Saturday, November 29, 2008
Friday, November 14, 2008
Tuesday, November 11, 2008
Thursday, November 6, 2008
We are probably all aware of thrift stores such as Salvation Army, ARC, and Goodwill as places to find a variety of used household items and clothing. Thrift stores have been around for along time and have provided me with many needed items at a discount price. These organizations are also been a valuable resource when cleaning out my closets and drawers and hopefully my children’s used clothing have benefitted others. I have been on several phone lists for thrift stores that call me about every 6 weeks to see if I have anything to pick up. Its convenient for me and provides an incentive to clean.
Restore is a store run by Habitat for Humanity and sells (as well as accepts) various household and building items for resell. I have bought many items there for the yard and office including fence posts, office chairs and room dividers. They usually have shelves and shelves of nails and screws as well as paint. Go here to see if there is one in your town: http://www.habitat.org/env/restores.aspx
The Freecycle Network was established to keep things out of the landfill and is an example of one person’s trash can be another person’s treasure. They have more than 4,000 local groups that are run as Yahoo Groups. If one person has something they no longer want and are willing to give it for free to someone else who needs it they can post it on their local Freecycle group for someone else to take. Go here to find a local group: http://www.freecycle.org/.
Craigs list is a site where anyone can post free classified ads. There are sites for over 500 cities. Many things on Craig’s list are free or at least inexpensive. I have used Craig’s list to find inexpensive yard tools and free firewood. www.craigslist.org.
I am posting these links and more when I find them on the right border of my website to make it easier to find them. Let me know if you know of any other useful ones.
Saturday, October 18, 2008
The immense straw man greeted us as we entered, in stark contrast to the queen growing by the side of the mansion. Heh heh... I have gardening gloves just like the queen's!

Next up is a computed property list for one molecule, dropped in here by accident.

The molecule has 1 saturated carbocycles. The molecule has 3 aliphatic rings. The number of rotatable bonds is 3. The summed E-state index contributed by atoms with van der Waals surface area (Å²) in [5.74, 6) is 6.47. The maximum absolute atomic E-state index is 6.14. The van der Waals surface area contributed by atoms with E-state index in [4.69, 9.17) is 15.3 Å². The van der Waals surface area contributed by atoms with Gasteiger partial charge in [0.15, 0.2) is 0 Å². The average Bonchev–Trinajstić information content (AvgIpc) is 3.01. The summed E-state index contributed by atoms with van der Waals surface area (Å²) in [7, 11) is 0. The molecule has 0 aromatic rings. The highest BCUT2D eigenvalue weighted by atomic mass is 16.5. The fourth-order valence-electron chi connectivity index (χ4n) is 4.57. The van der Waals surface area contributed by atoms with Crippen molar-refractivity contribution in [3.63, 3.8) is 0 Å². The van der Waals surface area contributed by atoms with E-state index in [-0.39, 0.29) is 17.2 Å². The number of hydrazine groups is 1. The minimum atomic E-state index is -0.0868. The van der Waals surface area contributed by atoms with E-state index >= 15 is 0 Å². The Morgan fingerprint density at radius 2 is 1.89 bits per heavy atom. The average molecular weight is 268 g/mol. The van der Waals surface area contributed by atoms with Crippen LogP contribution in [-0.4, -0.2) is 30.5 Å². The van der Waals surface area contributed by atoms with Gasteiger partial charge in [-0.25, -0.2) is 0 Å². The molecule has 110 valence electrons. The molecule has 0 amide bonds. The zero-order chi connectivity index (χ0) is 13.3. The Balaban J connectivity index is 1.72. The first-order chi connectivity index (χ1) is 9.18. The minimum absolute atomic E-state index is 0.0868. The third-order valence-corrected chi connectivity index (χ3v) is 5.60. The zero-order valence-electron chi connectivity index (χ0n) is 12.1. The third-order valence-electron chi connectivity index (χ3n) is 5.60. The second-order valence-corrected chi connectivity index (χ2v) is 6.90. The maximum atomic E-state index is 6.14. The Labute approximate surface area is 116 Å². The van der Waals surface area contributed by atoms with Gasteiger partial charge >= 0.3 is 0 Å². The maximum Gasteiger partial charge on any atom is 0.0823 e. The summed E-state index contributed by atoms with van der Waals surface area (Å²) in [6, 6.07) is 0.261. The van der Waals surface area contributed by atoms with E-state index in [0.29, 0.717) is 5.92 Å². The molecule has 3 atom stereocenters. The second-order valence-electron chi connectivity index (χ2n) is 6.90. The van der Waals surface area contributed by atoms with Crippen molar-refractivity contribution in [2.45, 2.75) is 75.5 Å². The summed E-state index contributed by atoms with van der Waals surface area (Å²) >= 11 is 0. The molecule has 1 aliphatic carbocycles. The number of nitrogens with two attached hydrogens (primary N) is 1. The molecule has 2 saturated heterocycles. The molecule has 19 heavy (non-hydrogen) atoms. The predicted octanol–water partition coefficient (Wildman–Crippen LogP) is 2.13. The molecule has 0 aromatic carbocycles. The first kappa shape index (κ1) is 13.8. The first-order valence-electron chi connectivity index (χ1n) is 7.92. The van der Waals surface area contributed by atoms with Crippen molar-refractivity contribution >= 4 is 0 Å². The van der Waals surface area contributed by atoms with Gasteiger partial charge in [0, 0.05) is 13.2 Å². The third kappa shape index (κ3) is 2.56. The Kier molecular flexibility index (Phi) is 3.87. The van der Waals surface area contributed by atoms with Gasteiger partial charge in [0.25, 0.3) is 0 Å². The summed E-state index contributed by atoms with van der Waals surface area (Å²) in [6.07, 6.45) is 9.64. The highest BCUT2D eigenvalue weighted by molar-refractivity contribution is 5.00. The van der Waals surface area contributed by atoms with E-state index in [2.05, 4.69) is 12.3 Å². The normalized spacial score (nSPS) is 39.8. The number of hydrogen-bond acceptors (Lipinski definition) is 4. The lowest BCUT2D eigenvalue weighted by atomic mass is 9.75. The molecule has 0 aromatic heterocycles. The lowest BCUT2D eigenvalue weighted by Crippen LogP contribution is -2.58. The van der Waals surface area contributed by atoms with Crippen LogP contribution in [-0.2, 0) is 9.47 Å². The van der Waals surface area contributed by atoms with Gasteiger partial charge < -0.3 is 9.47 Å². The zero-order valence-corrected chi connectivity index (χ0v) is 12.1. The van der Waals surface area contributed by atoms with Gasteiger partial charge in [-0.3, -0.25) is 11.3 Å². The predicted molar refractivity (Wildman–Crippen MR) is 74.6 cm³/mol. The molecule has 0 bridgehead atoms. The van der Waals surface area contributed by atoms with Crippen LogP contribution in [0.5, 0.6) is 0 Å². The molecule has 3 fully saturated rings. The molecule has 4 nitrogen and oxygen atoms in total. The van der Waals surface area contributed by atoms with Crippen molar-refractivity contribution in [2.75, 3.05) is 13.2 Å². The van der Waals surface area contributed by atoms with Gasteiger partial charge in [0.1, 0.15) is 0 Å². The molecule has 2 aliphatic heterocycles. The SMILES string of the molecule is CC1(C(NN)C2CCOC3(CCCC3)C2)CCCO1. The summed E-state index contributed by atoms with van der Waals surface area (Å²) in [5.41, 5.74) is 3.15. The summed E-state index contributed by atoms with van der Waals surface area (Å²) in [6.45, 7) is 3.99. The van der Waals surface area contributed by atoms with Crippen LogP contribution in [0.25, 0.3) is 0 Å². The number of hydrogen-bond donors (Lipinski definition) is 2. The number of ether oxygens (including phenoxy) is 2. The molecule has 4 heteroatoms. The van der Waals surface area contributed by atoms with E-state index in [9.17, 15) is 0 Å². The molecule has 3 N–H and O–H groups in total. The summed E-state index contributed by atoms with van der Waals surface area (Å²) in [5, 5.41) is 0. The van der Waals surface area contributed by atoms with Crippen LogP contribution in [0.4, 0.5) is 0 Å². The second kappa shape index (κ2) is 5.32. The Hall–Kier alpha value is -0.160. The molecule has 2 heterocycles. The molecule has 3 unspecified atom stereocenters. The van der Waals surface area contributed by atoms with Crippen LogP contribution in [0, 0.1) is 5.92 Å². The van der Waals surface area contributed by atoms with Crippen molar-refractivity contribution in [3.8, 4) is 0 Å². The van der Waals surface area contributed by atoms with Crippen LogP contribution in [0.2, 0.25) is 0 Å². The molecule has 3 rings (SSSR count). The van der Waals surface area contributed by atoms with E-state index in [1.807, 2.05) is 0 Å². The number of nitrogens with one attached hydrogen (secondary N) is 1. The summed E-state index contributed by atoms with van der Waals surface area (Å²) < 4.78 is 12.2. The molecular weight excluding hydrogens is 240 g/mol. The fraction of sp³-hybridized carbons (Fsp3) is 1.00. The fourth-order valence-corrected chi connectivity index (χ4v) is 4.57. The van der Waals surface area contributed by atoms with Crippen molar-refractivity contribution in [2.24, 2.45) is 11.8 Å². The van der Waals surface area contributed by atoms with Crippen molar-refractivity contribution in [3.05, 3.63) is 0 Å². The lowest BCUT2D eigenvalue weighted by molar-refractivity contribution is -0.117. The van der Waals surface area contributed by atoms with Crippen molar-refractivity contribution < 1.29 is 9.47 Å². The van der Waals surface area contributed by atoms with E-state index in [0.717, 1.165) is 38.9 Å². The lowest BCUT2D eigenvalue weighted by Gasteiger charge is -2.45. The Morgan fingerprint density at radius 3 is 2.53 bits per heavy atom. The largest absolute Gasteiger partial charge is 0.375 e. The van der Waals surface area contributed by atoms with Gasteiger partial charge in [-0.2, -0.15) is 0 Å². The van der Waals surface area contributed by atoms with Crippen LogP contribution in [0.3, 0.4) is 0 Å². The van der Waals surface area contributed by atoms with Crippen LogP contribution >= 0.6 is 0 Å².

Our kids work there, and one of their best friends, Sonny, met his sweetheart there last year. Today he proposed to her on stage during the Queen's Court intro to the day. We were happy to go witness it. He did a fine job of it, too. Sonny approached the stage filled with confidence. We were all so happy when these two finally decided to stop the wild flirtation and finally date. They make a very sweet couple. They changed quickly and surely from 2 single people into a couple who are very much ready to make a life together.Andrea came forth, and Sonny gave her several dozen roses before dropping to one knee. He'd written what he wanted to say to her. I think the queen may have been in suspense, but how could any woman turn that down? Look at him! The ring was his grandmother's.And of course, she said yes. To my stunned surprise, I looked beside me to see my sister and daughter both in tears. I must be getting salty in my dodderage.
For the past 10+ years since we sold our shop at the faire, visits have been a quick walk around the grounds and out. It hasn't been fun for my sister and me. Today was different. There were some beautiful things to see, some old friends to visit - although it was crowded so there wasn't much time to visit. Below you'll see some of the things that caught my eye.